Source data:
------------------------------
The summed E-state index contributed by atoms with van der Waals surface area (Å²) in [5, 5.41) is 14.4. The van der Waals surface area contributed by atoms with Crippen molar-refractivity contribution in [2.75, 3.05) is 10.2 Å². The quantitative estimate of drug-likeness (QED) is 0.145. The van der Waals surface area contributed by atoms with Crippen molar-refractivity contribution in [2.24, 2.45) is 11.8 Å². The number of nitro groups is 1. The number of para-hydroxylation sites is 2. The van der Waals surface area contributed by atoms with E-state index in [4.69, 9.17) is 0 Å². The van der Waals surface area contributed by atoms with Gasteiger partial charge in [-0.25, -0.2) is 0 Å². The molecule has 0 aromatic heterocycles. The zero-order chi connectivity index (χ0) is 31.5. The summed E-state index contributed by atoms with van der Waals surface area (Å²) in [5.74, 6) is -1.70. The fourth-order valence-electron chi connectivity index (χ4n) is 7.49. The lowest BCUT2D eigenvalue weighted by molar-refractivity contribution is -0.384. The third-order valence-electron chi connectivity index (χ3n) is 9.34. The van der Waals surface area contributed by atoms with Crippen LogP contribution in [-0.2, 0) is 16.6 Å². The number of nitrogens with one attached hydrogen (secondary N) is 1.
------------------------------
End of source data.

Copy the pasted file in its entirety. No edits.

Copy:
The summed E-state index contributed by atoms with van der Waals surface area (Å²) in [5, 5.41) is 14.4. The van der Waals surface area contributed by atoms with Crippen molar-refractivity contribution in [2.75, 3.05) is 10.2 Å². The quantitative estimate of drug-likeness (QED) is 0.145. The van der Waals surface area contributed by atoms with Crippen molar-refractivity contribution in [2.24, 2.45) is 11.8 Å². The number of nitro groups is 1. The number of para-hydroxylation sites is 2. The van der Waals surface area contributed by atoms with E-state index in [4.69, 9.17) is 0 Å². The van der Waals surface area contributed by atoms with Gasteiger partial charge in [-0.25, -0.2) is 0 Å². The molecule has 0 aromatic heterocycles. The zero-order chi connectivity index (χ0) is 31.5. The summed E-state index contributed by atoms with van der Waals surface area (Å²) in [5.74, 6) is -1.70. The fourth-order valence-electron chi connectivity index (χ4n) is 7.49. The lowest BCUT2D eigenvalue weighted by molar-refractivity contribution is -0.384. The third-order valence-electron chi connectivity index (χ3n) is 9.34. The van der Waals surface area contributed by atoms with Crippen LogP contribution in [-0.2, 0) is 16.6 Å². The number of nitrogens with one attached hydrogen (secondary N) is 1.